Willard Grant Conspiracy: Ghost Republic (Loose Music)

Veteran US alt. country act return with excellent tenth LP

Released Sep 9th, 2013 via Loose / By Ben Wood
Willard Grant Conspiracy: Ghost Republic (Loose Music) Alt. country types Willard Grant Conspiracy have been going since the mid-90s, consisting of singer-songwriter Robert Fisher and a rotating cast of whoever he fancies playing with at the time.

Ghost Republic, their tenth studio album, sees Fisher hooking up with long-time collaborator and demon viola player David Michael Curry. Between them, they have crafted an evocative, cinematic record that sounds a bit like Mark Lanegan and Lambchop's Kurt Wagner soundtracking a Coen Brothers Western with a touch of later-period Johnny Cash. Sounds pretty handy, huh? It is.

The songs from the album came together after Fisher was asked to collaborate on a book of poems inspired by Bodie, an abandoned mining town high in the Sierras. His words started to sound like songs, and before he knew it he was writing this record.

Spare, classy and largely acoustic, it (successfully) attempts to evoke the harshness, solemn beauty and occasional consolations of what Fisher calls 'a land with teeth and venom... A place for the forgotten and for those the rest of the city wishes to forget.'

Fisher's vocals alternate between a conversational murmur and a sweet baritone. These are accompanied by spacious arrangements of acoustic guitar, viola, violin, occasional piano, and as the mood darkens towards the end of the record, some expertly modulated feedback.

Most of the songs are quite brief, sometimes seeming like sketches, musical haikus without a wasted note or syllable. There are a few instrumentals scattered among the songs. Opener 'Above the Treelines’ strummed guitar, twinkling piano and mournful viola sets the scene: this is music that knows its worth, and is going to take its time. It's classy, slightly austere and timeless.

The standout instrumental is 'The Early Hour', whose appearance darkens the tone of the album, like the killer riding into town in a Morricone film: What is initially a pretty acoustic instrumental, garnished with ambient noise like a field recording, is gradually overwhelmed by beautifully controlled feedback.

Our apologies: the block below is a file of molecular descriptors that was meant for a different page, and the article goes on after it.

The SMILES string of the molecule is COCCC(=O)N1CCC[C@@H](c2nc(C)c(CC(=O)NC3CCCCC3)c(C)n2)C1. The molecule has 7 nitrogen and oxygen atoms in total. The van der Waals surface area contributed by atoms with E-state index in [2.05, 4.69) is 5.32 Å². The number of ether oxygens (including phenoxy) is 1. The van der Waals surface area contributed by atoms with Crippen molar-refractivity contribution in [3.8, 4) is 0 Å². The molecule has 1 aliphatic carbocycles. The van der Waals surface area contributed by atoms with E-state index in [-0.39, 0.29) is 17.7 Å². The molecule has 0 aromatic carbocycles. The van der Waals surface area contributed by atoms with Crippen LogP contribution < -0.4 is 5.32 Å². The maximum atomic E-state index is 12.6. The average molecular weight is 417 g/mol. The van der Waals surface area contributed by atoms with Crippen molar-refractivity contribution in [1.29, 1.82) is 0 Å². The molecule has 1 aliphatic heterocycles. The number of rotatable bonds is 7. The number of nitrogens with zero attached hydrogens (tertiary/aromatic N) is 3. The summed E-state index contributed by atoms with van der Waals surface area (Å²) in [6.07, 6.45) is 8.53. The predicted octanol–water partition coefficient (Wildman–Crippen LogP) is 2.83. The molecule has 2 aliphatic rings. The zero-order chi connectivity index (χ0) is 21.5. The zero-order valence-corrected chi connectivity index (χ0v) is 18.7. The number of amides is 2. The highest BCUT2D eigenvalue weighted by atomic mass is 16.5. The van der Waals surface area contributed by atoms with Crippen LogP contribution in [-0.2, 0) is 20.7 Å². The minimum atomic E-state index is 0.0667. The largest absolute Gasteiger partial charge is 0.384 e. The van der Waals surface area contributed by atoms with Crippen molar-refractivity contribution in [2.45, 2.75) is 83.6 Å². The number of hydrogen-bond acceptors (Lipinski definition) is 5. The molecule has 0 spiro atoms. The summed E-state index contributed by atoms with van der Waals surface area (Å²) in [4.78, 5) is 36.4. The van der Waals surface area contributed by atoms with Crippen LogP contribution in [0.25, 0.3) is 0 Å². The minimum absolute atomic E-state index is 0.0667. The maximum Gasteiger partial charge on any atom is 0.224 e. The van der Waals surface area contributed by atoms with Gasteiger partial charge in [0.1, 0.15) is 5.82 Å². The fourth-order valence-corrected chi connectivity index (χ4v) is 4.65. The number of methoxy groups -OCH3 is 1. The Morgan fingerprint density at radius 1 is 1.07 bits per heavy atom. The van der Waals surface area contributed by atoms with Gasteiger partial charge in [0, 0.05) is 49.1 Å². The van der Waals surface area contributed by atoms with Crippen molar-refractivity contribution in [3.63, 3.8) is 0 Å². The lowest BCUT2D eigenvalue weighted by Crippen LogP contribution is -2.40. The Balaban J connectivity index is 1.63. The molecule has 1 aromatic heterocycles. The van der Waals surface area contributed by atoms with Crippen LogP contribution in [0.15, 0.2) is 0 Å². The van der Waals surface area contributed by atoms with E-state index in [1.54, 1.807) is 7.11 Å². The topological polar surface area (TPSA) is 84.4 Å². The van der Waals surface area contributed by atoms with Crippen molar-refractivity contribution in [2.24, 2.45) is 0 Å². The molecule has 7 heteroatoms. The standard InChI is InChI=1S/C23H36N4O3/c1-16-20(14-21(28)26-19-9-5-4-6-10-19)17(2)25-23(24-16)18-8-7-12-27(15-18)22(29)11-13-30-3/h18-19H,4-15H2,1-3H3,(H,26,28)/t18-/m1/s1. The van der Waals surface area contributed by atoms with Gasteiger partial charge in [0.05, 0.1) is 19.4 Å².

After the subdued sonic palette of the first two-thirds of the album, this has greater impact than it would on a noisier record. It sounds like Neil Young warming up for a Crazy Horse gig while someone tries to fingerpick over the campfire, the perfect musical metaphor for the universe's never-ending battle between order and chaos.

The ominous intro and gothic atmosphere of 'Incident at Mono Lake' continues this tonal shift, with its talk of 'regulating contraband' and a feeling that Very Bad Things are about to happen. Elsewhere creepy instrumental 'New Year's Eve' continues the feedback vs. acoustics theme, before the mantra-like simplicity of closer 'Oh We Wait' turns things full circle.

Before Fisher turns the spookiness dial up, the record has given us a series of musical vignettes, character studies that sketch a person or situation, briefly but convincingly.

'Perry Wallis' depicts the death of an old man, and the rapid redistribution of his belongings. Hell, life's for the living and it's a long time until the next supply wagon turns up...

'Ghost Republic' is an ambiguous ode to a lover ('when I think of you, I think less of me'), while 'Rattle and Hiss' sees the danger posed by a rattlesnake as a darn sight more immediate, and believable, than the faith that nominally binds this community together.

This is quite a solemn LP, but at its heart is a kind of Mid-Western Zen that can also be found on Lambchop's records, an ability to take pleasure in the tiny details of life that make it all worthwhile.

'Good Morning Wadlow' is a 'count your blessings' song that sounds like a tribute to Fisher and Curry's long-lasting friendship ('Good morning to / the brother who has never lost his thread.') While 'Piece of Pie', the first song Curry has written for 16 years, is a touching plea to an aggrieved lover that all will be OK in the end.

Understatedly poetic and expertly crafted, this is a fine record, and a grower. Here's to the next ten albums, Mr Fisher...